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Investigational New Drug applications: a 1-year pilot study on rates and reasons for clinical hold
  1. Larissa Lapteva1,
  2. Anne R Pariser2
  1. 1Division of Therapeutic Performance, Office of Research and Standards, Office of Generic Drugs, Center for Drug Evaluation and Research (CDER), US Food and Drug Administration (FDA), Silver Spring, Maryland, USA
  2. 2Office of Translational Sciences, CDER, FDA, Silver Spring, Maryland, USA
  1. Correspondence to Dr Anne Pariser, Office of Translational Sciences, CDER, FDA, 10903 New Hampshire Avenue, WO21-4607, Silver Spring, MD 20993, USA, anne.pariser{at}fda.hhs.gov

Abstract

Background The Food and Drug Administration (FDA)'s Center for Drug Evaluation and Research (CDER) receives about 1500 initial Investigational New Drug applications (INDs) per year. In the first 30 days after initial IND submission, FDA conducts a review to determine whether the proposed investigation is safe to proceed, and if not, the IND may be placed on clinical hold.

Methods A retrospective study of rates and reasons for clinical hold for all initial INDs submitted to CDER in fiscal year (FY) 2013 was performed. INDs were assessed for reasons that led to clinical hold, included chemistry, manufacturing and controls (CMC), animal toxicology or clinical issues. INDs were further categorized by commercial versus research sponsorship, and rare versus common disease indications. All INDs placed on hold were reassessed by whether they remained on hold within the first year following hold imposition.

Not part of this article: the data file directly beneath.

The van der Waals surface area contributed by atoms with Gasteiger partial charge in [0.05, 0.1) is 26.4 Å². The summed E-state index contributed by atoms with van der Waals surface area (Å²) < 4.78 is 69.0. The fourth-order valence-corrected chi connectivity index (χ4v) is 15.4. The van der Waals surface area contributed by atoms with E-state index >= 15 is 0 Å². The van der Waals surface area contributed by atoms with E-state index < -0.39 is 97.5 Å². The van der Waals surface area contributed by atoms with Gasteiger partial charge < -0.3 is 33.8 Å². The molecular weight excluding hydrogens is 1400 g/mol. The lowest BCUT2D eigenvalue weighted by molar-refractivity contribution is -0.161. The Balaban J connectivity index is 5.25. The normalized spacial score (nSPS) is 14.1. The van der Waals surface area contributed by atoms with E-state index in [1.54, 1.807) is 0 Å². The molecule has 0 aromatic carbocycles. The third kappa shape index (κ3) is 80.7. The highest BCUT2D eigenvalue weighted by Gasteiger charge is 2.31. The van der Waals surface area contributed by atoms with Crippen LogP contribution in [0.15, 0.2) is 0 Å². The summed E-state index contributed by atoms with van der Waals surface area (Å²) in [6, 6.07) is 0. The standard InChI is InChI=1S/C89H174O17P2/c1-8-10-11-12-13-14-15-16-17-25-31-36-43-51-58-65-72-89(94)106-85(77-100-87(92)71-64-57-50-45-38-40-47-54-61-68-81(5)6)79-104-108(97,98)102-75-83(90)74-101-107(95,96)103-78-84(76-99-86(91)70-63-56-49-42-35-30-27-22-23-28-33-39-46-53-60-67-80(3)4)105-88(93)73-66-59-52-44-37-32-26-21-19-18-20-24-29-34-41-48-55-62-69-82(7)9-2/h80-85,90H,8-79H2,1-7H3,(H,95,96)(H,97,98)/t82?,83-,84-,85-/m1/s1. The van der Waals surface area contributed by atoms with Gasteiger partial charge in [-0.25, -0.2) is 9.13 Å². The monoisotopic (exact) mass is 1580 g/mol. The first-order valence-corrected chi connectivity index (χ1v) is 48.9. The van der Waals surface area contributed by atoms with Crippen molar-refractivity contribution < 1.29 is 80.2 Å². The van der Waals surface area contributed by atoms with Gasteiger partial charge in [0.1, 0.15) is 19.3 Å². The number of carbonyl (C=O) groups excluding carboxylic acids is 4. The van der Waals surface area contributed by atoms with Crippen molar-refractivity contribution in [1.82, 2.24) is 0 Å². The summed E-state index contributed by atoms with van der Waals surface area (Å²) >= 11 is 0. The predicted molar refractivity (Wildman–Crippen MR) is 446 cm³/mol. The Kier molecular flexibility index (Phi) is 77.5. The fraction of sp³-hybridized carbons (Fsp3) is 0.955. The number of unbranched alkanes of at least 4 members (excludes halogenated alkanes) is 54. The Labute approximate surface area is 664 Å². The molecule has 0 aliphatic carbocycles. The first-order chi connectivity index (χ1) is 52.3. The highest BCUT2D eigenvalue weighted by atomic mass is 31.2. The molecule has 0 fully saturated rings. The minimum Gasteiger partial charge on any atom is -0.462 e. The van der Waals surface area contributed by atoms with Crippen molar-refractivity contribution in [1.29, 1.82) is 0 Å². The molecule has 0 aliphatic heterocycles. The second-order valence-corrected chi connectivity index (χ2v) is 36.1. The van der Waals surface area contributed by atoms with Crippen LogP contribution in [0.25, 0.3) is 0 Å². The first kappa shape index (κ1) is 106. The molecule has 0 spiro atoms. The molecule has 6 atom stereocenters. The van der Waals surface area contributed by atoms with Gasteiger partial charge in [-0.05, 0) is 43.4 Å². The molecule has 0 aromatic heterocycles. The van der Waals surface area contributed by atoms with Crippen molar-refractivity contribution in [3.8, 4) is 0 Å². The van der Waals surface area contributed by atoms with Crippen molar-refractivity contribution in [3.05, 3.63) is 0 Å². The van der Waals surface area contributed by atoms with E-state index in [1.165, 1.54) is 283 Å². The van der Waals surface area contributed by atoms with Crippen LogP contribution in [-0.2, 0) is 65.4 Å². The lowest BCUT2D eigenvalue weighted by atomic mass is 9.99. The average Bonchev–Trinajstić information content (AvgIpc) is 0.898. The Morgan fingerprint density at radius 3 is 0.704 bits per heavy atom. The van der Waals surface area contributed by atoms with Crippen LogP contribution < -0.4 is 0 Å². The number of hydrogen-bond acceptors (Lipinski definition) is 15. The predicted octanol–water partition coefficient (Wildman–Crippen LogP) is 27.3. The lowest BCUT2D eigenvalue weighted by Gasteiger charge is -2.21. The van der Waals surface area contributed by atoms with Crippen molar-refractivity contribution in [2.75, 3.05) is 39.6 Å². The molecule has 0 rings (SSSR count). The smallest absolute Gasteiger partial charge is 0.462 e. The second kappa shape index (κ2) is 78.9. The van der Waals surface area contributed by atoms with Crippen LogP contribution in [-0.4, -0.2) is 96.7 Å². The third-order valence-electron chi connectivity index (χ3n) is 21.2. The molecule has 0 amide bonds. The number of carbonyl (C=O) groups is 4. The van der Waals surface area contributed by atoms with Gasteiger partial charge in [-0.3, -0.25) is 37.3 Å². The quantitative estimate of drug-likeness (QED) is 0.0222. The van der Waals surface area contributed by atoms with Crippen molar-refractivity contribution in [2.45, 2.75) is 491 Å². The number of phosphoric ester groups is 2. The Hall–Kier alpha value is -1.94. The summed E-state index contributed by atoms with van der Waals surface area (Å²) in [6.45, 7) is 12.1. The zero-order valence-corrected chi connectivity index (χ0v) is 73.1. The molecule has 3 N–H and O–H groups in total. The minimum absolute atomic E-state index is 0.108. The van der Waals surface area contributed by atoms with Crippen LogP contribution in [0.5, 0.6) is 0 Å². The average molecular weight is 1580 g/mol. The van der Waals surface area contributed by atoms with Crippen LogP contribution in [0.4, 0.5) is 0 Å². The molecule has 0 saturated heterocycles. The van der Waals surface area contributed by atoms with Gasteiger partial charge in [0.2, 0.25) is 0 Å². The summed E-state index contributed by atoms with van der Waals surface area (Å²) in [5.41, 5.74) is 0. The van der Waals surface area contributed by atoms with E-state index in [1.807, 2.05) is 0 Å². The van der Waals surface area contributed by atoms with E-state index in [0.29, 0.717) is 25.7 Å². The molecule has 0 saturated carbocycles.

Results CDER received 1410 initial INDs in FY 2013, of which 125 (8.9%) were placed on hold during the first 30 days after initial submission. Of the INDs placed on hold, more than half became active within the first year after first imposition of hold. CMC reasons were most commonly cited, followed by clinical, then toxicology reasons. There were no substantive differences in rates and reasons for hold between INDs for rare or common disease indications, or between commercial or research INDs.

Conclusions The vast majority of initial INDs moved forward within 30 days after submission, and for those applications placed on hold, most became active within 1 year. The findings also suggest that many holds for new drug product programs can be avoided by following the available guidelines for investigational product development.

  • Rare Diseases
  • Drugs, Investigational
  • Clinical Research

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